When eyewitnesses talk

Daniel B. Wright, Amina Memon, Elin M. Skagerberg, Fiona Gabbert

Research output: Contribution to journalArticle

86 Citations (Scopus)

Abstract

When two people witness an event, they often discuss it. Because memory is not perfect, sometimes this discussion includes errors. One person's errors can become part of another person's account, and this proliferation of error can lead to miscarriages of justice. In this article, we describe the social and cognitive processes involved. Research shows how people combine information about their own memory with other people's memories based on factors such as confidence, perceived expertise, and the social cost of disagreeing with other people. We describe the implications of this research for eyewitness testimony.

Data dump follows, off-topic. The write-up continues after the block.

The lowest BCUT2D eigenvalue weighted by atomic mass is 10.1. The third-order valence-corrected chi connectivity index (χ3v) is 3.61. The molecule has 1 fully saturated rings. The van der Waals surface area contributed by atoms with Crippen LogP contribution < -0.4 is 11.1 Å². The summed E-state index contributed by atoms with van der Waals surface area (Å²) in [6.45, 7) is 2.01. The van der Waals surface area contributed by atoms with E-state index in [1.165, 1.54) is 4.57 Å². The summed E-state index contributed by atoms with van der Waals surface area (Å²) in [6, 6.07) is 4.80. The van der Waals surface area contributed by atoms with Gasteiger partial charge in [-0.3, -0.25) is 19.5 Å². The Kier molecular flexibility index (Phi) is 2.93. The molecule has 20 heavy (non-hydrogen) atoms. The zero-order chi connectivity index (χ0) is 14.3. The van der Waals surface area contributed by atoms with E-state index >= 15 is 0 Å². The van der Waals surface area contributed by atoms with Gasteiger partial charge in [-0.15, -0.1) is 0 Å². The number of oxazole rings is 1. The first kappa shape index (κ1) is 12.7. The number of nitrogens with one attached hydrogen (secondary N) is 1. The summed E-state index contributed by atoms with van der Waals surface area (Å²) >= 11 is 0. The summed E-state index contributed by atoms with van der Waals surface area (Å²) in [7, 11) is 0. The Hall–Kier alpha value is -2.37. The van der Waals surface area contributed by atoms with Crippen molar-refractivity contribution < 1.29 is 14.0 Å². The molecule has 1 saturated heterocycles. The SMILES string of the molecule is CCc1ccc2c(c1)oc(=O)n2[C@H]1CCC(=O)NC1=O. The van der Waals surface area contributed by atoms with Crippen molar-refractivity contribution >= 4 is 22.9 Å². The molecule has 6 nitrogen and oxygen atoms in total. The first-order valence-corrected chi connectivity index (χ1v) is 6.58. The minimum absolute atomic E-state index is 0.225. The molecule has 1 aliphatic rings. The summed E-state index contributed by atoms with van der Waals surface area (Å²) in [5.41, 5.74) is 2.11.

Original languageEnglish
Pages (from-to)174-174
Number of pages5
JournalCurrent Directions in Psychological Science
Volume18
Issue number3
DOIs
Publication statusPublished - Jun 2009

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Wright, D. B., Memon, A., Skagerberg, E. M., & Gabbert, F. (2009). When eyewitnesses talk. Current Directions in Psychological Science, 18(3), 174-174. https://doi.org/10.1111/j.1467-8721.2009.01631.x